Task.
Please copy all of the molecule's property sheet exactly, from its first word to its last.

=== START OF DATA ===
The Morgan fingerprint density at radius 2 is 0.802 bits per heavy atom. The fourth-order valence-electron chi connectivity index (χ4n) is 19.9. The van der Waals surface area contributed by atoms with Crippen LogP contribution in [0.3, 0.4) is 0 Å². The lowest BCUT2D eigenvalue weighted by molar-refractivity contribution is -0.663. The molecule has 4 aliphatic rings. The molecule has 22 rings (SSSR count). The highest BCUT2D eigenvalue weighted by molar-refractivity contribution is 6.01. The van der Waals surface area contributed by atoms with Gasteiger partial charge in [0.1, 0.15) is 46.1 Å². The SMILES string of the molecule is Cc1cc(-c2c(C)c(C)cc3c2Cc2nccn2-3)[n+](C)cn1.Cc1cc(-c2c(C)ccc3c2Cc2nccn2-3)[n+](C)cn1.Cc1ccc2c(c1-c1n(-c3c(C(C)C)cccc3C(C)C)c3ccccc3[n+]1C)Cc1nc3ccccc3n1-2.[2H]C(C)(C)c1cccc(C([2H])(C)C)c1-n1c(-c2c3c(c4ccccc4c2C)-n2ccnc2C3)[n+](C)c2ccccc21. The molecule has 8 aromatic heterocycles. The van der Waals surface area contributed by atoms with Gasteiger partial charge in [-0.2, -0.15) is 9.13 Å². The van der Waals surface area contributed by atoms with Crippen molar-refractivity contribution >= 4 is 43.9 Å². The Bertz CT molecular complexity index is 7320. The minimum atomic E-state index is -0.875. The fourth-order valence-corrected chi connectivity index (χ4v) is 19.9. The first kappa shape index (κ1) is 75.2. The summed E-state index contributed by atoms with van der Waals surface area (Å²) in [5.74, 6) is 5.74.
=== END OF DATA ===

The Morgan fingerprint density at radius 2 is 0.802 bits per heavy atom. The fourth-order valence-electron chi connectivity index (χ4n) is 19.9. The van der Waals surface area contributed by atoms with Crippen LogP contribution in [0.3, 0.4) is 0 Å². The lowest BCUT2D eigenvalue weighted by molar-refractivity contribution is -0.663. The molecule has 4 aliphatic rings. The molecule has 22 rings (SSSR count). The highest BCUT2D eigenvalue weighted by molar-refractivity contribution is 6.01. The van der Waals surface area contributed by atoms with Gasteiger partial charge in [0.1, 0.15) is 46.1 Å². The SMILES string of the molecule is Cc1cc(-c2c(C)c(C)cc3c2Cc2nccn2-3)[n+](C)cn1.Cc1cc(-c2c(C)ccc3c2Cc2nccn2-3)[n+](C)cn1.Cc1ccc2c(c1-c1n(-c3c(C(C)C)cccc3C(C)C)c3ccccc3[n+]1C)Cc1nc3ccccc3n1-2.[2H]C(C)(C)c1cccc(C([2H])(C)C)c1-n1c(-c2c3c(c4ccccc4c2C)-n2ccnc2C3)[n+](C)c2ccccc21. The molecule has 8 aromatic heterocycles. The van der Waals surface area contributed by atoms with Gasteiger partial charge in [-0.2, -0.15) is 9.13 Å². The van der Waals surface area contributed by atoms with Crippen molar-refractivity contribution >= 4 is 43.9 Å². The Bertz CT molecular complexity index is 7320. The minimum atomic E-state index is -0.875. The fourth-order valence-corrected chi connectivity index (χ4v) is 19.9. The first kappa shape index (κ1) is 75.2. The summed E-state index contributed by atoms with van der Waals surface area (Å²) in [5.74, 6) is 5.74.